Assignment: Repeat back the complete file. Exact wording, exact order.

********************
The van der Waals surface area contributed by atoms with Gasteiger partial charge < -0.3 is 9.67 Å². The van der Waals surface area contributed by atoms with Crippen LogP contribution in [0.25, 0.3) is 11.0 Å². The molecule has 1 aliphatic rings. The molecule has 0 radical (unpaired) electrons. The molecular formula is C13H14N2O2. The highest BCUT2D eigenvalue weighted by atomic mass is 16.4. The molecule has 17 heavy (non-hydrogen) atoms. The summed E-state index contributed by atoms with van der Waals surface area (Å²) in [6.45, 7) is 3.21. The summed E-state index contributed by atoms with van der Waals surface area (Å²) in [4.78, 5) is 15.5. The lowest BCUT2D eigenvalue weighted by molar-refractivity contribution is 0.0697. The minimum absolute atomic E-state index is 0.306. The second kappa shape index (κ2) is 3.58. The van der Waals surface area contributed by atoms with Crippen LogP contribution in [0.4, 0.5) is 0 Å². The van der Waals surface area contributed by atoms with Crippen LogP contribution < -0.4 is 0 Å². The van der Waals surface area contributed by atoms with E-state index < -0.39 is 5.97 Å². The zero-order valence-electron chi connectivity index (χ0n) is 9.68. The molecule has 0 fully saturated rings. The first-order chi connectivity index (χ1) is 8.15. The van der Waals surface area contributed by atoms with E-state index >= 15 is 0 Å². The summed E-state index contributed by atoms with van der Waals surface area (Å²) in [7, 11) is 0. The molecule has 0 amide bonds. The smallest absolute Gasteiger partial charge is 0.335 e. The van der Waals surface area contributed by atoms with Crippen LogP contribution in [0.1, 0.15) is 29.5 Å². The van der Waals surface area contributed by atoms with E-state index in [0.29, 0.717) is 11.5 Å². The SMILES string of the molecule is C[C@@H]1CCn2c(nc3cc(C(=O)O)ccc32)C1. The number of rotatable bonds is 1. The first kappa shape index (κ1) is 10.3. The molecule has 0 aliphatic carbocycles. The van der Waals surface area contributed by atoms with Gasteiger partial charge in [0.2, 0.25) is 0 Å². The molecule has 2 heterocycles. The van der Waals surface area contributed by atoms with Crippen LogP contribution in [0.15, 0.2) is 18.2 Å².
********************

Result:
The van der Waals surface area contributed by atoms with Gasteiger partial charge < -0.3 is 9.67 Å². The van der Waals surface area contributed by atoms with Crippen LogP contribution in [0.25, 0.3) is 11.0 Å². The molecule has 1 aliphatic rings. The molecule has 0 radical (unpaired) electrons. The molecular formula is C13H14N2O2. The highest BCUT2D eigenvalue weighted by atomic mass is 16.4. The molecule has 17 heavy (non-hydrogen) atoms. The summed E-state index contributed by atoms with van der Waals surface area (Å²) in [6.45, 7) is 3.21. The summed E-state index contributed by atoms with van der Waals surface area (Å²) in [4.78, 5) is 15.5. The lowest BCUT2D eigenvalue weighted by molar-refractivity contribution is 0.0697. The minimum absolute atomic E-state index is 0.306. The second kappa shape index (κ2) is 3.58. The van der Waals surface area contributed by atoms with Crippen LogP contribution in [0.4, 0.5) is 0 Å². The van der Waals surface area contributed by atoms with Crippen LogP contribution < -0.4 is 0 Å². The van der Waals surface area contributed by atoms with E-state index < -0.39 is 5.97 Å². The zero-order valence-electron chi connectivity index (χ0n) is 9.68. The molecule has 0 fully saturated rings. The first-order chi connectivity index (χ1) is 8.15. The van der Waals surface area contributed by atoms with E-state index >= 15 is 0 Å². The summed E-state index contributed by atoms with van der Waals surface area (Å²) in [7, 11) is 0. The molecule has 0 amide bonds. The smallest absolute Gasteiger partial charge is 0.335 e. The van der Waals surface area contributed by atoms with Crippen LogP contribution in [0.1, 0.15) is 29.5 Å². The van der Waals surface area contributed by atoms with E-state index in [0.29, 0.717) is 11.5 Å². The SMILES string of the molecule is C[C@@H]1CCn2c(nc3cc(C(=O)O)ccc32)C1. The number of rotatable bonds is 1. The first kappa shape index (κ1) is 10.3. The molecule has 0 aliphatic carbocycles. The van der Waals surface area contributed by atoms with Gasteiger partial charge in [0.2, 0.25) is 0 Å². The molecule has 2 heterocycles. The van der Waals surface area contributed by atoms with Crippen LogP contribution in [0.15, 0.2) is 18.2 Å².